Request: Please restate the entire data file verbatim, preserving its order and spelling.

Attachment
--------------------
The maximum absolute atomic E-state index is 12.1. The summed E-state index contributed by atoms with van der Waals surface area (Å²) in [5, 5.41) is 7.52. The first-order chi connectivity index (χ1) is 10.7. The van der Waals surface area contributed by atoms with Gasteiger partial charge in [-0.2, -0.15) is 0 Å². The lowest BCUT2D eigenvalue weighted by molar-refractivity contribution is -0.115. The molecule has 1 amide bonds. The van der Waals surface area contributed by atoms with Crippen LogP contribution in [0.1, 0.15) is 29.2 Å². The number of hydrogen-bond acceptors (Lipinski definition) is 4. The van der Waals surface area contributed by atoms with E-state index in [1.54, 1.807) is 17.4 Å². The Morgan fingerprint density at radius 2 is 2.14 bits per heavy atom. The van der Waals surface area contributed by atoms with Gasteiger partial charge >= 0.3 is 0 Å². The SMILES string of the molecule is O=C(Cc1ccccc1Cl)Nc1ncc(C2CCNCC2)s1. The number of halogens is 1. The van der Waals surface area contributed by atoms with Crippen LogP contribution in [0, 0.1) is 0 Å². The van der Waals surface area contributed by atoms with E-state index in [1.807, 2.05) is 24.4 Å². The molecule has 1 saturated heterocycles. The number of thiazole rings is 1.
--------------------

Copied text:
The maximum absolute atomic E-state index is 12.1. The summed E-state index contributed by atoms with van der Waals surface area (Å²) in [5, 5.41) is 7.52. The first-order chi connectivity index (χ1) is 10.7. The van der Waals surface area contributed by atoms with Gasteiger partial charge in [-0.2, -0.15) is 0 Å². The lowest BCUT2D eigenvalue weighted by molar-refractivity contribution is -0.115. The molecule has 1 amide bonds. The van der Waals surface area contributed by atoms with Crippen LogP contribution in [0.1, 0.15) is 29.2 Å². The number of hydrogen-bond acceptors (Lipinski definition) is 4. The van der Waals surface area contributed by atoms with E-state index in [1.54, 1.807) is 17.4 Å². The Morgan fingerprint density at radius 2 is 2.14 bits per heavy atom. The van der Waals surface area contributed by atoms with Gasteiger partial charge >= 0.3 is 0 Å². The SMILES string of the molecule is O=C(Cc1ccccc1Cl)Nc1ncc(C2CCNCC2)s1. The number of halogens is 1. The van der Waals surface area contributed by atoms with Crippen LogP contribution in [0, 0.1) is 0 Å². The van der Waals surface area contributed by atoms with E-state index in [1.807, 2.05) is 24.4 Å². The molecule has 1 saturated heterocycles. The number of thiazole rings is 1.